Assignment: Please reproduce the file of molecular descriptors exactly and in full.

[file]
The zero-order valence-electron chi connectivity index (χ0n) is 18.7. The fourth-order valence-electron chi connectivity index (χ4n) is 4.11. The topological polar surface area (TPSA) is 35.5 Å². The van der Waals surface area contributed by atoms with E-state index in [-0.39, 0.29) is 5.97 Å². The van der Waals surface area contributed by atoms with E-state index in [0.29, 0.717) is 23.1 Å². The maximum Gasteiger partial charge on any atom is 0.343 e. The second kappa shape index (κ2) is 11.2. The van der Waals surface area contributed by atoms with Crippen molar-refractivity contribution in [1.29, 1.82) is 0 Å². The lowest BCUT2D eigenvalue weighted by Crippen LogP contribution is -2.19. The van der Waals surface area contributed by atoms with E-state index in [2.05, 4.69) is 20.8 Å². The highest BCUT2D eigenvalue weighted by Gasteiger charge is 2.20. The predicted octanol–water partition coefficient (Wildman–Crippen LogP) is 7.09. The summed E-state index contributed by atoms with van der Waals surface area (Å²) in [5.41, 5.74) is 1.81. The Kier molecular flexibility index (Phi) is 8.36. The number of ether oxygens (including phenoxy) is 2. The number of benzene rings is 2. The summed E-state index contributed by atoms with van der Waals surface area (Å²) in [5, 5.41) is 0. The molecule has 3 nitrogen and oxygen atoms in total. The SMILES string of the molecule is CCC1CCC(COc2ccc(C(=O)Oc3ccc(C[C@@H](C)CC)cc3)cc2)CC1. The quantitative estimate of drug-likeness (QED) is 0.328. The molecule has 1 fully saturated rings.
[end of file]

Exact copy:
The zero-order valence-electron chi connectivity index (χ0n) is 18.7. The fourth-order valence-electron chi connectivity index (χ4n) is 4.11. The topological polar surface area (TPSA) is 35.5 Å². The van der Waals surface area contributed by atoms with E-state index in [-0.39, 0.29) is 5.97 Å². The van der Waals surface area contributed by atoms with E-state index in [0.29, 0.717) is 23.1 Å². The maximum Gasteiger partial charge on any atom is 0.343 e. The second kappa shape index (κ2) is 11.2. The van der Waals surface area contributed by atoms with Crippen molar-refractivity contribution in [1.29, 1.82) is 0 Å². The lowest BCUT2D eigenvalue weighted by Crippen LogP contribution is -2.19. The van der Waals surface area contributed by atoms with E-state index in [2.05, 4.69) is 20.8 Å². The highest BCUT2D eigenvalue weighted by Gasteiger charge is 2.20. The predicted octanol–water partition coefficient (Wildman–Crippen LogP) is 7.09. The summed E-state index contributed by atoms with van der Waals surface area (Å²) in [5.41, 5.74) is 1.81. The Kier molecular flexibility index (Phi) is 8.36. The number of ether oxygens (including phenoxy) is 2. The number of benzene rings is 2. The summed E-state index contributed by atoms with van der Waals surface area (Å²) in [5, 5.41) is 0. The molecule has 3 nitrogen and oxygen atoms in total. The SMILES string of the molecule is CCC1CCC(COc2ccc(C(=O)Oc3ccc(C[C@@H](C)CC)cc3)cc2)CC1. The quantitative estimate of drug-likeness (QED) is 0.328. The molecule has 1 fully saturated rings.